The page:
Republican Kevin McCarthy, 57, was elected House speaker on a historic post-midnight 15th ballot early Saturday, overcoming holdouts from his own ranks and floor tensions that boiled over after a chaotic week that tested the new GOP majority’s ability to govern.
“My father always told me, it’s not how you start, it’s how you finish,” McCarthy told cheering fellow Republicans.
McCarthy, 57, is the establishment candidate of the Republican Party, which narrowly triumphed in the November midterm elections. After days of offering numerous concessions to 21 extremist members of the House, he finally managed to secure the magic number of 218 – a majority of the 435 seats in the lower chamber of Congress.
Among the numerous concessions that McCarthy has offered is the reintroduction of an old procedural rule, which allows – at any time – a single member of the 435-person House to submit a no-confidence motion in the speaker’s leadership. This would effectively trigger an immediate vote to remove him. It would be almost impossible to preside over the House with such a sword hanging over one’s head. McCarthy is even willing to give the Freedom Caucus – which represents less than 10% of the Republican Party – a disproportionately high number of powerful committee assignments in the House.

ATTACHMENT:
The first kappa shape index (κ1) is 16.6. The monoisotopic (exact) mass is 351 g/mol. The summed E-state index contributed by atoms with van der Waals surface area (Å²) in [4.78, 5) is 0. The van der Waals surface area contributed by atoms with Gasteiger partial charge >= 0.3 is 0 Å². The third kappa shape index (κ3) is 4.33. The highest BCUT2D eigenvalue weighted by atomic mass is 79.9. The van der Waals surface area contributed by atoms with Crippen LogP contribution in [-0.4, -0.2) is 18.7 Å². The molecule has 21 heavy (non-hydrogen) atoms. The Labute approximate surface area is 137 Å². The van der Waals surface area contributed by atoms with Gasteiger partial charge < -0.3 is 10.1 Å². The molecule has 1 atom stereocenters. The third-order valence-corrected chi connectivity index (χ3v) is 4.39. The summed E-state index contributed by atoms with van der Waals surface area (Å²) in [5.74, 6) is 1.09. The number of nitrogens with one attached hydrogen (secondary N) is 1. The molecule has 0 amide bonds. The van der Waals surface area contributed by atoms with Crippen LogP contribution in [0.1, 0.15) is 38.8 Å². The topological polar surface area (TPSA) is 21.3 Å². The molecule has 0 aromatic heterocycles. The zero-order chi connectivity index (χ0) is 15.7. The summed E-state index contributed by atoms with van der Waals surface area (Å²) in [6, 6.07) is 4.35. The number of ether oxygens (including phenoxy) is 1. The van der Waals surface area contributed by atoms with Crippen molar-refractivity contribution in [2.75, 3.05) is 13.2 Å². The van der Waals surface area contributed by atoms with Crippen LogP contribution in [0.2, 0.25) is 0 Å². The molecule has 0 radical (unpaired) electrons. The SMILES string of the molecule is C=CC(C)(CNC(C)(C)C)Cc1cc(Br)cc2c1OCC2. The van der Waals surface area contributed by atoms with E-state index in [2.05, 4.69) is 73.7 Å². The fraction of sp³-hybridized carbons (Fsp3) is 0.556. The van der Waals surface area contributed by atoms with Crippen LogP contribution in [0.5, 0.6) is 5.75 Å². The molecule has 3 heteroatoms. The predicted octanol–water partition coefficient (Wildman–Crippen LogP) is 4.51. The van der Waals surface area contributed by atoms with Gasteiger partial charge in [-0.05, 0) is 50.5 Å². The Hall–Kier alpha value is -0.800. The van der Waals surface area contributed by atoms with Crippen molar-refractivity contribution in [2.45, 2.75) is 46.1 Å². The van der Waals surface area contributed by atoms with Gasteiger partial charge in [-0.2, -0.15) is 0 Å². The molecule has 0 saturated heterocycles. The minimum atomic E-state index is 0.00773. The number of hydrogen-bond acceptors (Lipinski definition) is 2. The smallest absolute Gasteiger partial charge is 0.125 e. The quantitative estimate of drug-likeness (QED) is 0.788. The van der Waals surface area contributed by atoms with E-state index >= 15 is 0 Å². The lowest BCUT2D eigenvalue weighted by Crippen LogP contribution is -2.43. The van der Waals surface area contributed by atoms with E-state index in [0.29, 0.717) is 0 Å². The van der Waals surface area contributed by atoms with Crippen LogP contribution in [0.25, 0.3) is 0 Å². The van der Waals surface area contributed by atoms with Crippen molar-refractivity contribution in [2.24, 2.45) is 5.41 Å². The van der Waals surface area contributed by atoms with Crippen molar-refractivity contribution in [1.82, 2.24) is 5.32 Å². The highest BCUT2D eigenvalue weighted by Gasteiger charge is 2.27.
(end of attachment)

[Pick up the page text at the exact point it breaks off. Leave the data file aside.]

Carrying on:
McCarthy has also offered to dissolve the commission investigating the 2021 assault on the Capitol as soon as possible, while setting up a new commission to investigate President Joe Biden (who, unlike his predecessor, is accused of no crimes). All of this would stand to benefit Trump’s 2024 presidential bid, by ending House probes into his affairs, while also impacting the ability of the Democratic-held White House to pass legislation.
The Freedom Caucus originally made a list of their demands in early December. McCarthy already agreed to incorporate some of these into the new House regulations. Should he be elected speaker, telecommuting for votes or committee participation will be prohibited, metal detectors (installed by Pelosi) will be removed from the chamber and new spending bills will need to be matched with proposals to cut federal expenditure.
After four days of grueling ballots, McCarthy flipped more than a dozen conservative holdouts to become supporters, including the chairman of the chamber’s Freedom Caucus.
The last time that it took so many rounds of voting for a speaker to be elected was in 1859, just before the Civil War broke out. Back then, it took 133 rounds of voting for someone to prevail.
Finally elected, McCarthy took the oath of office, and the House was finally able to swear in newly elected lawmakers who had been waiting all week for the chamber to formally open and the 2023-24 session to begin.
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